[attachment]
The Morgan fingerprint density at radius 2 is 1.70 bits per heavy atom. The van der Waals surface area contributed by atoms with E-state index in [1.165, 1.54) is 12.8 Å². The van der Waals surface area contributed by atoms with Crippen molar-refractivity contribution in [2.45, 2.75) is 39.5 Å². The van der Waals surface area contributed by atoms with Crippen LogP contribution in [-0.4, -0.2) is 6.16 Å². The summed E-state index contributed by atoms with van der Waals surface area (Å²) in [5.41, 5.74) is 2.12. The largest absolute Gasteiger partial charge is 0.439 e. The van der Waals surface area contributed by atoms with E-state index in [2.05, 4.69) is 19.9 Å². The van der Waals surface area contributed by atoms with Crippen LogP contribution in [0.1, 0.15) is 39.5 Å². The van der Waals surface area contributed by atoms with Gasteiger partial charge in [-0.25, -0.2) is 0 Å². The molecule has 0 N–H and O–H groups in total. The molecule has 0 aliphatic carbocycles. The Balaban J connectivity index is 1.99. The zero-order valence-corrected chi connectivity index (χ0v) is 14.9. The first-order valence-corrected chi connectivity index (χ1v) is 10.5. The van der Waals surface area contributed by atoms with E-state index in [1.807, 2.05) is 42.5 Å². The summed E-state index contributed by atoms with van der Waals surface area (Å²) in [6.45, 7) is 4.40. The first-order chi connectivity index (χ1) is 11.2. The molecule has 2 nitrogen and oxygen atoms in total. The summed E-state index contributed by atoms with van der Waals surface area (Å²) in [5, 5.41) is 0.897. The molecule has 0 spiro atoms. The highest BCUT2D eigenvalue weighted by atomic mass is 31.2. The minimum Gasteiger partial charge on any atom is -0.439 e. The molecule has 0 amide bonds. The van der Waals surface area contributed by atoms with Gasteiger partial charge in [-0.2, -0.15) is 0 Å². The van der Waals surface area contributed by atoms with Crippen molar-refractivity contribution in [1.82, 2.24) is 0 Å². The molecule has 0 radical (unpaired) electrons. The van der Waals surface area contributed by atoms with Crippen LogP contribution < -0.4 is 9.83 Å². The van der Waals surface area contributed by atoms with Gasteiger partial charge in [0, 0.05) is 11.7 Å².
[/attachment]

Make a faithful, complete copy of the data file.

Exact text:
The Morgan fingerprint density at radius 2 is 1.70 bits per heavy atom. The van der Waals surface area contributed by atoms with E-state index in [1.165, 1.54) is 12.8 Å². The van der Waals surface area contributed by atoms with Crippen molar-refractivity contribution in [2.45, 2.75) is 39.5 Å². The van der Waals surface area contributed by atoms with Crippen LogP contribution in [-0.4, -0.2) is 6.16 Å². The summed E-state index contributed by atoms with van der Waals surface area (Å²) in [5.41, 5.74) is 2.12. The largest absolute Gasteiger partial charge is 0.439 e. The van der Waals surface area contributed by atoms with E-state index in [2.05, 4.69) is 19.9 Å². The van der Waals surface area contributed by atoms with Crippen LogP contribution in [0.1, 0.15) is 39.5 Å². The van der Waals surface area contributed by atoms with Gasteiger partial charge in [-0.25, -0.2) is 0 Å². The molecule has 0 N–H and O–H groups in total. The molecule has 0 aliphatic carbocycles. The Balaban J connectivity index is 1.99. The zero-order valence-corrected chi connectivity index (χ0v) is 14.9. The first-order valence-corrected chi connectivity index (χ1v) is 10.5. The van der Waals surface area contributed by atoms with E-state index in [1.807, 2.05) is 42.5 Å². The summed E-state index contributed by atoms with van der Waals surface area (Å²) in [6.45, 7) is 4.40. The first-order chi connectivity index (χ1) is 11.2. The molecule has 2 nitrogen and oxygen atoms in total. The summed E-state index contributed by atoms with van der Waals surface area (Å²) in [5, 5.41) is 0.897. The molecule has 0 spiro atoms. The highest BCUT2D eigenvalue weighted by atomic mass is 31.2. The minimum Gasteiger partial charge on any atom is -0.439 e. The molecule has 0 amide bonds. The van der Waals surface area contributed by atoms with Gasteiger partial charge in [-0.2, -0.15) is 0 Å². The van der Waals surface area contributed by atoms with Crippen molar-refractivity contribution in [1.82, 2.24) is 0 Å². The molecule has 0 radical (unpaired) electrons. The van der Waals surface area contributed by atoms with Crippen LogP contribution < -0.4 is 9.83 Å². The van der Waals surface area contributed by atoms with Gasteiger partial charge in [0, 0.05) is 11.7 Å².